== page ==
by Whit Gibbons

May 29, 2016

With the onset of summer, more people will be outside and asking questions about what they find there. Here are answers in advance about two bugs I am asked about each year.

Q: I often see black beetlelike bugs swimming in circles on the surface near the shore of a nearby lake. What are these bugs, and what is their ecology?

A: They are whirligig beetles. Like other insects, they have six legs, but at least one pair has an unusual function: they serve as paddles or oars. More than 700 species of whirligigs are found worldwide, so variability in their morphology, ecology and life cycles is expected. But several general statements can be made that hold true for most species likely to be observed in freshwater habitats in North America.

Whirligig beetles look like a fast-moving carnival ride when you first approach them from the bank or in a boat, as they go circling and crisscrossing on top of the water. They generally settle down if you remain motionless a short while. The rapid activity is presumably a form of predator avoidance that ceases once they think you are not a threat. Whirligigs mainly use their hind legs to propel themselves through the water.

They have large eyes that are divided between top and bottom. The upper half of the eye can see objects out of the water whereas the lower half is adapted to see below the water's surface without distortion. In Alabama, where I grew up, they were sometimes called watermelon bugs. First, because they look like a bunch of large watermelon seeds twirling around on top of the water, and second because some have a pungent melonlike smell when picked up (if you can ever catch one).

Q: What are the strange-looking creatures I see in a backwater of the river that resemble spiders that can walk across the water? Sometimes several are scooting around on the water’s surface. Do they bite?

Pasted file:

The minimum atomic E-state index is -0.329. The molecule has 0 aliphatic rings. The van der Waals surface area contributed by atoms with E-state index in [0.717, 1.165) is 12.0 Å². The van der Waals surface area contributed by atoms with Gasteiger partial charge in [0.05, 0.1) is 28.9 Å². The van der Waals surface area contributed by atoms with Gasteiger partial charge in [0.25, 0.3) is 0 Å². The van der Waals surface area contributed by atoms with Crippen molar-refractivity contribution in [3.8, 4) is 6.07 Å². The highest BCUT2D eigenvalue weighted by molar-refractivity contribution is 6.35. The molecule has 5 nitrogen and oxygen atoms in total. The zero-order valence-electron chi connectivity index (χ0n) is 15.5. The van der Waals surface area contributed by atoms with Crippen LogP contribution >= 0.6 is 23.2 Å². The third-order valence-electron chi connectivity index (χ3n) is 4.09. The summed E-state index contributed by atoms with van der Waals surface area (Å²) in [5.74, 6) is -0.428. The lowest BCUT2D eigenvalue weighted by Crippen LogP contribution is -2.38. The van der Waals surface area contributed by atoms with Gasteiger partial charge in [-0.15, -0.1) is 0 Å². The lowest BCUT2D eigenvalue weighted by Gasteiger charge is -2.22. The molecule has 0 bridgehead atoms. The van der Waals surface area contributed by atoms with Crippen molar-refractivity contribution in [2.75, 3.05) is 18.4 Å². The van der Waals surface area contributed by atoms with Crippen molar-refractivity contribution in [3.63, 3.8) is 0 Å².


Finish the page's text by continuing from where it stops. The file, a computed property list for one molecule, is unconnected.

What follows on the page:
A: Those are water striders. More than 1,700 different kinds are found worldwide. A water strider looks superficially like a spider skating across the water surface. From above you can see where the pair of front and hind legs create little indentations from water tension on the surface. It looks like it has pontoons for feet. The middle legs are used like a pair of oars for rowing across the water. Their movement seems effortless as they glide smoothly and rapidly across still water.

Studies conducted on water striders have determined that their primary form of communication with each other is through leg vibrations that send ripples across the water. One message might tell a nearby water strider to keep his distance, whereas other vibrations from a male can tell a female to come hither.

Water striders don't bite people, but I once saw a tiny green caterpillar wriggling in a slow-moving stream. Upon closer inspection I saw that it was held by (and presumably being devoured by) a water strider. Four other striders were circling in what appeared to be a cautious fashion. Presumably a ripple message from the one with the caterpillar was saying, "Keep your distance, bud. This meal is mine."

Both whirligigs and water striders are primarily water surface dwellers, but individuals do fly on occasion and also submerge to feed or to escape predators. Both are noted for an unusual approach to dealing with occasional trips under the surface - they capture air bubbles beneath their body to carry with them as an oxygen source for breathing underwater.

Whirligigs and water striders are part of our native biodiversity that provide wonderful opportunities to observe nature firsthand. Approach a small pond and look carefully. You are likely to find these insects moving around on top of the water. A lot of action is in progress in the natural world around us, even among some of our smallest species. Take a stroll outdoors and see what you can find.

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